Networking Just to Network Does Not Make Sense
Why do you show up for social events? Peer pressure, because your boss or friend told you to, or just because there was an event. If you answered yes to any of these you may be doing it wrong.
Networking for the sake of networking does not make sense. Going to events is fine, but you should know why you are there. You should have a plan and have a rough idea for how you plan on using your limited time.
Sure, this is common sense and is Networking 101. However. I see far too many people just show up and hope that something good will happen.
Related: What's Your Body Language Saying?
Social Media Plays a Role
If you are attending events that are within your industry you should be using Social Media to find out who else is going. You should be using Social Media before, during and after the event to insure you know who will be there (or at least have an idea) and that you know what you will say to them when you get your 30-60 second window of opportunity.
What about events that are generic or not in your industry? To me that’s ok. It’s nice to explore areas outside your specialty and/or engage within a common cause that a more general Social Media event might attract.
What is the point of Social Media?
Is this an indictment on the state of Social Media and events ? Absolutely not. Quite the contrary. Social Media has made learning about events almost frictionless. You can find out about events happening in your region within a few mouse clicks. You can also find out about events happening wherever you happen to be.
For example, if you are attending a trade show (which is, of course, a type of Social Media & Networking) you can find out very quickly if there is a meetup happening at the show. No longer do you have to hope and wait someone will tell you where to meet. Now your local search can do that work for you.
As I said at the start of this post… Networking for the sake of Networking does NOT make sense. Know the WHY, Have a plan, and Execute. Make sure you know WHY you are attending events. Make sure you HAVE a plan for attending each and every event. There is not enough time to attend every event. Be picky. Your peers will appreciate your discretion.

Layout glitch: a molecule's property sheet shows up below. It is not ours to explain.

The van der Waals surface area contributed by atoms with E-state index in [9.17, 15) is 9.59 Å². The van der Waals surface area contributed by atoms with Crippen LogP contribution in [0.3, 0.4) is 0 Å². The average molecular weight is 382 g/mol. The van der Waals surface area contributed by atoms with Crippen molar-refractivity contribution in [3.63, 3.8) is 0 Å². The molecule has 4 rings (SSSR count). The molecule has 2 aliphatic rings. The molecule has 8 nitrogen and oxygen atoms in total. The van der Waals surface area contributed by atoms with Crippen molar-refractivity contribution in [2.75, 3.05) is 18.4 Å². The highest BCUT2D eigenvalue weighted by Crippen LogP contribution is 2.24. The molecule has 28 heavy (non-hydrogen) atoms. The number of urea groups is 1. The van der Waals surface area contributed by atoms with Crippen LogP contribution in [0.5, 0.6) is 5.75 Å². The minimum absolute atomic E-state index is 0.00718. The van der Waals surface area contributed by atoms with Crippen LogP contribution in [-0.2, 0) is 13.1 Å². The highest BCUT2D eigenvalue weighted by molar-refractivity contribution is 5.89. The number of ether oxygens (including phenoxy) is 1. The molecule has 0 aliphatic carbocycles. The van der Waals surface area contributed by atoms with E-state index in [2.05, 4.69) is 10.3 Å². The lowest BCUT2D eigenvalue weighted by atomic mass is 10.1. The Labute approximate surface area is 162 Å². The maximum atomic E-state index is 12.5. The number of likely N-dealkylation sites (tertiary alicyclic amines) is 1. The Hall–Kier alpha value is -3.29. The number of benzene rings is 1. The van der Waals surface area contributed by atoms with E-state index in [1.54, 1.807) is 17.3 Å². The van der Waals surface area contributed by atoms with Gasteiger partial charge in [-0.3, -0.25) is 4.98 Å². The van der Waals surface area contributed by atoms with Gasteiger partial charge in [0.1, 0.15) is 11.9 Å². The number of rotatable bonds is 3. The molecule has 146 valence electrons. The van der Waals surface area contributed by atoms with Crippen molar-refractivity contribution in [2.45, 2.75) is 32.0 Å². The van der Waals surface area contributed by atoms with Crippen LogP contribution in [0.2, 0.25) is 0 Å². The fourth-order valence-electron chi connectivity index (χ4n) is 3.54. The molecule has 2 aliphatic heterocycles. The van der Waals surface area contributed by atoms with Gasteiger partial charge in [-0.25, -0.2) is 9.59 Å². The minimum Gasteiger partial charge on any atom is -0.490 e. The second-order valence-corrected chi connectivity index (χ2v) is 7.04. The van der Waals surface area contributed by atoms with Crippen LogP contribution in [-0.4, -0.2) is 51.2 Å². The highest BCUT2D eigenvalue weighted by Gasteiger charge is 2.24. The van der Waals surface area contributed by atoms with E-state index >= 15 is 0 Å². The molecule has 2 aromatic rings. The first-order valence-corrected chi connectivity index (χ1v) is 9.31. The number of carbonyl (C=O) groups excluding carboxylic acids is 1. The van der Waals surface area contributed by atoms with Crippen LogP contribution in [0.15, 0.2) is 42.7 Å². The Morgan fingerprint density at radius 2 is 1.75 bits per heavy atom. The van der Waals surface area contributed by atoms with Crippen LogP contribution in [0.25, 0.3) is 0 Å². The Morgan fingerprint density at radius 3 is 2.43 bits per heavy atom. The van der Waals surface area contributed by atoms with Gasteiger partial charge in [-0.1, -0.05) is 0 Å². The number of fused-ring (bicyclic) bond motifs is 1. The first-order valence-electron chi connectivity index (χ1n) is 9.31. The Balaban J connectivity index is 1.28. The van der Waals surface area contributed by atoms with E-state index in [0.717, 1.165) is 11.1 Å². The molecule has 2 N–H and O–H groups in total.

Is this too mercurial and calculating? Perhaps, but if you are like most people you don’t have unlimited time. Determine where you can most effectively spend your most valuable resource… your time. Then as you figure this out make sure you maximize your time and execute your plan.
When you do these consistently you will develop a plan of action and a rubric for getting the most out of your networking engagements and opportunities. You will develop your own style because it will be a style that works for you. Which means you’ll be able to keep it up over the long haul.
As you find ways that work for your style of networking you will likely encounter similarly minded individuals and also those that think completely differently than you do. When you find both of these types of people… embrace them… through our differences we can evaluate ideas and methods to do more together.
When you are able to do this on a consistent basis you will stand out in your career. Not as a career “networker” rather as a successful networker that utilizes networking effectively and efficiently to get more done. At the end of it all that should be the goal. And, when you develop deep friendships as a result that’s much more than a side benefit. In fact, that might be the ultimate benefit.
Networking when done right can make a lot of sense. Have a plan and execute wisely.
Jeff is an expert in the Enterprise Content Management industry. He brings over 20 years of Channel Sales, Partner Marketing and Alliance expertise to audiences around the world in speaking engagements and via his writing. He has worked for Microsoft, Kodak, K2 and Gimmal. Follow him on Twitter @jshuey or on LinkedIn: in/JeffShuey.